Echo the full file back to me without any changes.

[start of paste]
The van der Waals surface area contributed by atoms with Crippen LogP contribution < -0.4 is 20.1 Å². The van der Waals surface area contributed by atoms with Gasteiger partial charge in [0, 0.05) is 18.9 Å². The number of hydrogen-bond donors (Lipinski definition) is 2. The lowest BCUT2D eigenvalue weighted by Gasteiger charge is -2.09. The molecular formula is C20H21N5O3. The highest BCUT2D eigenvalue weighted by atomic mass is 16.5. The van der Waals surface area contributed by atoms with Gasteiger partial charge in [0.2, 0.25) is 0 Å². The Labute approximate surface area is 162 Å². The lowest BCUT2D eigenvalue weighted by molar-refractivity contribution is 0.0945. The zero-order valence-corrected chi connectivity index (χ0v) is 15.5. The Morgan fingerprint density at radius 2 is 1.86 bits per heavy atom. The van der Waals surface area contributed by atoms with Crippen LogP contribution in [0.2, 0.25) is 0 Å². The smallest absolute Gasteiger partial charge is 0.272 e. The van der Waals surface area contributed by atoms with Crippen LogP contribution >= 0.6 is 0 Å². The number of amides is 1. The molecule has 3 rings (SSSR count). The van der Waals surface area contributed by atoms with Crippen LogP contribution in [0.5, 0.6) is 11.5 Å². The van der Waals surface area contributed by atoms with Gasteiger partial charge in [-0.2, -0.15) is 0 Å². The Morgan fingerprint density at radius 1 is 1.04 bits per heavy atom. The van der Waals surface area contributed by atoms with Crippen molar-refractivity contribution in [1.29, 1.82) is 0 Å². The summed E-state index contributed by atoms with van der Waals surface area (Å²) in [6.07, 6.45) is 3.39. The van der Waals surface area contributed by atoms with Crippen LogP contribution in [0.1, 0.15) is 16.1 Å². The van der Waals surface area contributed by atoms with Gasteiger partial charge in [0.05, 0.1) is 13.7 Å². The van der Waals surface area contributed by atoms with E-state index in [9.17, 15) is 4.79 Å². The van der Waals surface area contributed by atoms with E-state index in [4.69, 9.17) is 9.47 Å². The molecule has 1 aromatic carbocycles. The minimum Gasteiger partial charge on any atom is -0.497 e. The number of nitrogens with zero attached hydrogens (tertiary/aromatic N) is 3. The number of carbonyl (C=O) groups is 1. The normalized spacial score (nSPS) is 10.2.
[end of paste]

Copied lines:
The van der Waals surface area contributed by atoms with Crippen LogP contribution < -0.4 is 20.1 Å². The van der Waals surface area contributed by atoms with Gasteiger partial charge in [0, 0.05) is 18.9 Å². The number of hydrogen-bond donors (Lipinski definition) is 2. The lowest BCUT2D eigenvalue weighted by Gasteiger charge is -2.09. The molecular formula is C20H21N5O3. The highest BCUT2D eigenvalue weighted by atomic mass is 16.5. The van der Waals surface area contributed by atoms with Gasteiger partial charge in [0.2, 0.25) is 0 Å². The Labute approximate surface area is 162 Å². The lowest BCUT2D eigenvalue weighted by molar-refractivity contribution is 0.0945. The zero-order valence-corrected chi connectivity index (χ0v) is 15.5. The Morgan fingerprint density at radius 2 is 1.86 bits per heavy atom. The van der Waals surface area contributed by atoms with Crippen LogP contribution in [0.2, 0.25) is 0 Å². The smallest absolute Gasteiger partial charge is 0.272 e. The van der Waals surface area contributed by atoms with Crippen LogP contribution >= 0.6 is 0 Å². The number of amides is 1. The molecule has 3 rings (SSSR count). The van der Waals surface area contributed by atoms with Crippen LogP contribution in [0.5, 0.6) is 11.5 Å². The van der Waals surface area contributed by atoms with Gasteiger partial charge in [-0.2, -0.15) is 0 Å². The Morgan fingerprint density at radius 1 is 1.04 bits per heavy atom. The van der Waals surface area contributed by atoms with Crippen molar-refractivity contribution in [1.29, 1.82) is 0 Å². The summed E-state index contributed by atoms with van der Waals surface area (Å²) in [6.07, 6.45) is 3.39. The van der Waals surface area contributed by atoms with Crippen LogP contribution in [0.1, 0.15) is 16.1 Å². The van der Waals surface area contributed by atoms with Gasteiger partial charge in [0.05, 0.1) is 13.7 Å². The van der Waals surface area contributed by atoms with E-state index in [9.17, 15) is 4.79 Å². The van der Waals surface area contributed by atoms with E-state index in [4.69, 9.17) is 9.47 Å². The molecule has 1 aromatic carbocycles. The minimum Gasteiger partial charge on any atom is -0.497 e. The number of nitrogens with zero attached hydrogens (tertiary/aromatic N) is 3. The number of carbonyl (C=O) groups is 1. The normalized spacial score (nSPS) is 10.2.